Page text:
Why the Supreme Court Will Affirm Same-Sex Marriage

Here are five reasons why:

1. It never would have agreed to hear both the California case against Prop 8 and the New York case against the Defense of Marriage Act unless it was prepared to knock the whole edifice of discrimination down. It could have taken one of the cases only, and settled for a narrow ruling. But instead it seems to be reaching for a broad one.

2. It must know that history is against these bigoted laws, and the American people are against them, as the public opinion polls show and as the voters indicated on Nov. 6 in Washington, Maryland, Maine, and Minnesota.

3. The dream team of Theodore Olson and David Boies, who clashed in Bush v. Gore, are now on the same side, defending the right of same-sex marriage in California. They are sure to make formidable arguments before the court.

4. Justice Kennedy, the traditional swing vote, was the author of the two biggest Supreme Court decision so far upholding gay rights. He wrote the decision in the 1996 Romer v. Evans case, which affirmed the right of gays to bring discrimination suits. The Colorado amendment banning such suits was improper because "homosexuals are forbidden the safeguards that others enjoy or may seek without constraint," he wrote. He also noted that the amendment "lacks a rational relationship to legitimate state interests."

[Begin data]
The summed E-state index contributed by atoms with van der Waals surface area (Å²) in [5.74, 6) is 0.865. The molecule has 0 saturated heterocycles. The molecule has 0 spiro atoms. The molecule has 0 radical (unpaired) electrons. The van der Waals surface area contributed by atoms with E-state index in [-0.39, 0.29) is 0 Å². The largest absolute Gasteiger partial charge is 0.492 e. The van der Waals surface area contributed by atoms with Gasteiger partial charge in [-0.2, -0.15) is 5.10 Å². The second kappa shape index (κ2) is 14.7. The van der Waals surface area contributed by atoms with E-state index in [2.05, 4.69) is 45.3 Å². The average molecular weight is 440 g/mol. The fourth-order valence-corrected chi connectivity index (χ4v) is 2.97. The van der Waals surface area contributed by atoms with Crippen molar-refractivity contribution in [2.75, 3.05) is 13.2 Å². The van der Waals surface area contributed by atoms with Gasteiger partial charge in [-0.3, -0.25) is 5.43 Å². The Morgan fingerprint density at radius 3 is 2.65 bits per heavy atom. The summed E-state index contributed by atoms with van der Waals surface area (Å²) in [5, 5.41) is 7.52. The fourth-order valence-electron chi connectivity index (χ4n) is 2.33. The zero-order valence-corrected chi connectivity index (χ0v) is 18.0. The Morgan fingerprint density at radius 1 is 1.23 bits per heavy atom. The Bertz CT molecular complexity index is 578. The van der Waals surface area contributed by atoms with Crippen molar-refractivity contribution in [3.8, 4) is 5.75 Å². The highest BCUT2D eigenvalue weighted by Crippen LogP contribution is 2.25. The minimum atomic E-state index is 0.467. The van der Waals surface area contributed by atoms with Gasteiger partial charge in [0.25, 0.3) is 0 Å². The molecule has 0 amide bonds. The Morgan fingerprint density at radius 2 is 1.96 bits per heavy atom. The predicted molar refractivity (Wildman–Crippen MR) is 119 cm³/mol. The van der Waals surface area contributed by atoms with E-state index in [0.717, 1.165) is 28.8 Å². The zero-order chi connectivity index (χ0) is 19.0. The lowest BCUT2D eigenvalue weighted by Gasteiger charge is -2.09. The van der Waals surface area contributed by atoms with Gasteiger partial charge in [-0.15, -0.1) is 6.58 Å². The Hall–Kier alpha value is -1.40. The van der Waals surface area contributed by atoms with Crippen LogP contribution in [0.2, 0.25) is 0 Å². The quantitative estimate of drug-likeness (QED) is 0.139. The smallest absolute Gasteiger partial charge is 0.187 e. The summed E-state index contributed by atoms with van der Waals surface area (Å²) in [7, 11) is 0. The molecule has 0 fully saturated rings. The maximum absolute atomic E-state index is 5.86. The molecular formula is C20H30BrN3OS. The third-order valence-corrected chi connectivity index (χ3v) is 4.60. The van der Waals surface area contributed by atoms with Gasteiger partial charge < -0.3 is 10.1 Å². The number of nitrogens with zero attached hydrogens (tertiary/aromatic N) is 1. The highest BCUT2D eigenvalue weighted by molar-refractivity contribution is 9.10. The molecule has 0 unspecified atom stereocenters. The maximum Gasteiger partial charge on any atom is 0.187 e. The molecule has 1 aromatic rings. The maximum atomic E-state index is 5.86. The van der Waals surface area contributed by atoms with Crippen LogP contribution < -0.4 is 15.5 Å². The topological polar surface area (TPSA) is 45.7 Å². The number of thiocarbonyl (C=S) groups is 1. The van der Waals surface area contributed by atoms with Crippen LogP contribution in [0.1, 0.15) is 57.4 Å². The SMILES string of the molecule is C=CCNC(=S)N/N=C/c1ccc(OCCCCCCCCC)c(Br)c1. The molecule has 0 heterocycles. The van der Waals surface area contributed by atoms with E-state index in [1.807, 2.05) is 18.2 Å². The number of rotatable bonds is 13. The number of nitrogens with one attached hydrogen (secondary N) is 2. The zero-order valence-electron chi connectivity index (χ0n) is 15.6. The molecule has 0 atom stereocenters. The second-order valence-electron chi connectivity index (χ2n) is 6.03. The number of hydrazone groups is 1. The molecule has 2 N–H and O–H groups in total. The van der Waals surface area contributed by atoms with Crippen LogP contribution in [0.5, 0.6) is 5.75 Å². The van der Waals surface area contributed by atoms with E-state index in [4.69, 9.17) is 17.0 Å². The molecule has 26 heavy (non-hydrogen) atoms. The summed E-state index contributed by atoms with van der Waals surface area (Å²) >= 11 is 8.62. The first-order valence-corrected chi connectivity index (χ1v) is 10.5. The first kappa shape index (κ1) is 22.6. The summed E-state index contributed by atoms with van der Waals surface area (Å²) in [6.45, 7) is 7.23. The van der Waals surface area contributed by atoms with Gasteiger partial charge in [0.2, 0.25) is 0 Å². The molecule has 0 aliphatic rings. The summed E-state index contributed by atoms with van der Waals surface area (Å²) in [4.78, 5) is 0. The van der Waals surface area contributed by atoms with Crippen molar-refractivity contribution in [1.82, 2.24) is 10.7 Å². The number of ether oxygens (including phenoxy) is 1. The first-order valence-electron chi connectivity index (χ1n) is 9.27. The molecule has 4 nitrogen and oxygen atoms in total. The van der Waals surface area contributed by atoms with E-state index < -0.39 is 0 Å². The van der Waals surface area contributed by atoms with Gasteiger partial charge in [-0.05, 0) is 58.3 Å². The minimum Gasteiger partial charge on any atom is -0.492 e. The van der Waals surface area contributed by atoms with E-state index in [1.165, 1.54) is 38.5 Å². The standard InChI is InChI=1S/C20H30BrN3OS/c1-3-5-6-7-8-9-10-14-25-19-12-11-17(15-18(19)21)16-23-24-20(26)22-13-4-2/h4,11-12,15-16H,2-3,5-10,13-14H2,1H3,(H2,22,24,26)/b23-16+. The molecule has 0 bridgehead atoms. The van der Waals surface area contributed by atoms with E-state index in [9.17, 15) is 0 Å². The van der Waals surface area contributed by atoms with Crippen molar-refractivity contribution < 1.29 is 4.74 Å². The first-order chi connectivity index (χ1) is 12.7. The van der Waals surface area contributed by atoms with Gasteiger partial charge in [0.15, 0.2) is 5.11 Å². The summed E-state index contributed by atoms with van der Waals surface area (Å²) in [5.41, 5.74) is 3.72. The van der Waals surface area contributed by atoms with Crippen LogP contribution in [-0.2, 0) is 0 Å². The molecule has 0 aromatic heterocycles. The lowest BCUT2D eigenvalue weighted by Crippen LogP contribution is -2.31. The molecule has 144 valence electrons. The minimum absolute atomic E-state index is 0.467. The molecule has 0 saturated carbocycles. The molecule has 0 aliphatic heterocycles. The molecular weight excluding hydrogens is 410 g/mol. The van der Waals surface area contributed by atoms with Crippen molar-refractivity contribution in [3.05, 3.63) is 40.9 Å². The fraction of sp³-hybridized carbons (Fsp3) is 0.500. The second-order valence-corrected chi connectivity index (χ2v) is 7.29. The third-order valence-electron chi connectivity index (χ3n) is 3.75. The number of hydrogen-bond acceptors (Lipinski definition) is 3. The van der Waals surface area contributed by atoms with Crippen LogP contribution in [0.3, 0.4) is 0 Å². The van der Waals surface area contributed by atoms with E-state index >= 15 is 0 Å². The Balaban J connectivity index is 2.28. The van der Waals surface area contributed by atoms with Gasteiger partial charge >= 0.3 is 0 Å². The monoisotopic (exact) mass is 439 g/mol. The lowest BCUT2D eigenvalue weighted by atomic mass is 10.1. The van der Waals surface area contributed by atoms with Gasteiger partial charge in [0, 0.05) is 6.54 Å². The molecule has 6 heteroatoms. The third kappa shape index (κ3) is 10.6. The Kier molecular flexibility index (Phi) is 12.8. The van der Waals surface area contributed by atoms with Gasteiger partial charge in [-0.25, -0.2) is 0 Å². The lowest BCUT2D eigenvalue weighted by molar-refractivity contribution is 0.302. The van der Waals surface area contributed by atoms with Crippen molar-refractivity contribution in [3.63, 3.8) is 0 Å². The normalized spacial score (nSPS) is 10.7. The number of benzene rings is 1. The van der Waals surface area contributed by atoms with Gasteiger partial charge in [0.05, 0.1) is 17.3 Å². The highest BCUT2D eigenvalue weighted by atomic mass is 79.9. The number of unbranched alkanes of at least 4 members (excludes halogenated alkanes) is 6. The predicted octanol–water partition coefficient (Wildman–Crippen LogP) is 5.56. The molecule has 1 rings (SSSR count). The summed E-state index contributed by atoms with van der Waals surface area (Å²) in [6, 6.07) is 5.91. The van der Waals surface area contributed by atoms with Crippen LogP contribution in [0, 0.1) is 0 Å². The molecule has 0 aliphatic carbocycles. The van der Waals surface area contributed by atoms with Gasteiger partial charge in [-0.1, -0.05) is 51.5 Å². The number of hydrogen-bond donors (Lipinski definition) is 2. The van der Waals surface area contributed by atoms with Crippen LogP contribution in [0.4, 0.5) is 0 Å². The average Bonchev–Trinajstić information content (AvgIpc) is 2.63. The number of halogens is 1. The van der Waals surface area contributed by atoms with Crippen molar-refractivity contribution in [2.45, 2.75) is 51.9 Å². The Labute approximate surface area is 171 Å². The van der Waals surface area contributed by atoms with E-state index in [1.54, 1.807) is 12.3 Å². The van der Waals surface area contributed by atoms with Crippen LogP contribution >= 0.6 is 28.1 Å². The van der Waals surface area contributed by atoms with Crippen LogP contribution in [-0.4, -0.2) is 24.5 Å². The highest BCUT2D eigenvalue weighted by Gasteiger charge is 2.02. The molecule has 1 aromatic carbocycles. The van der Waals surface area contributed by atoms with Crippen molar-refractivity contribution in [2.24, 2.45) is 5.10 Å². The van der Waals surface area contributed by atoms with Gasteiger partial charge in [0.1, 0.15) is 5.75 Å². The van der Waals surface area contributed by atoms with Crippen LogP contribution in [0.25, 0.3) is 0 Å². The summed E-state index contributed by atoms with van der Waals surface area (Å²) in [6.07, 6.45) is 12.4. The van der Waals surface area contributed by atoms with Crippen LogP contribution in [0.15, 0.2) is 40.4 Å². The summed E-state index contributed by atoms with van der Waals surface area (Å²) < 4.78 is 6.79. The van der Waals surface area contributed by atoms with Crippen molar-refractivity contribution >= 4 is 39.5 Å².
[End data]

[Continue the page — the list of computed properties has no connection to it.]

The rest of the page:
And he wrote the classic 2003 decision in Lawrence v. Texas, outlawing the laws against sodomy. Of homosexuals, he wrote: "The State cannot demean their existence or control their destiny by making their private sexual conduct a crime." The logic of his two decisions should propel him to grant the right of same-sex marriage.

5. Chief Justice Roberts may conclude that it is better for the credibility of the court to side with the liberals than to put his stamp on bigotry. He broke ranks with his conservative brethren in the health care case. And this is an easier one than that one. It is not all wrapped up in the anti-Obama campaign. And surely Justice Roberts must personally know gay lawyers and lesbian lawyers. Surely he must have a gay or lesbian friend or two. On a personal level, it should be hard for him not to recognize that they deserve the same rights as he does. That, after all, has been the great triumph of the gay rights revolution: the person-to-person persuasion. And it should prevail even on the highest court.

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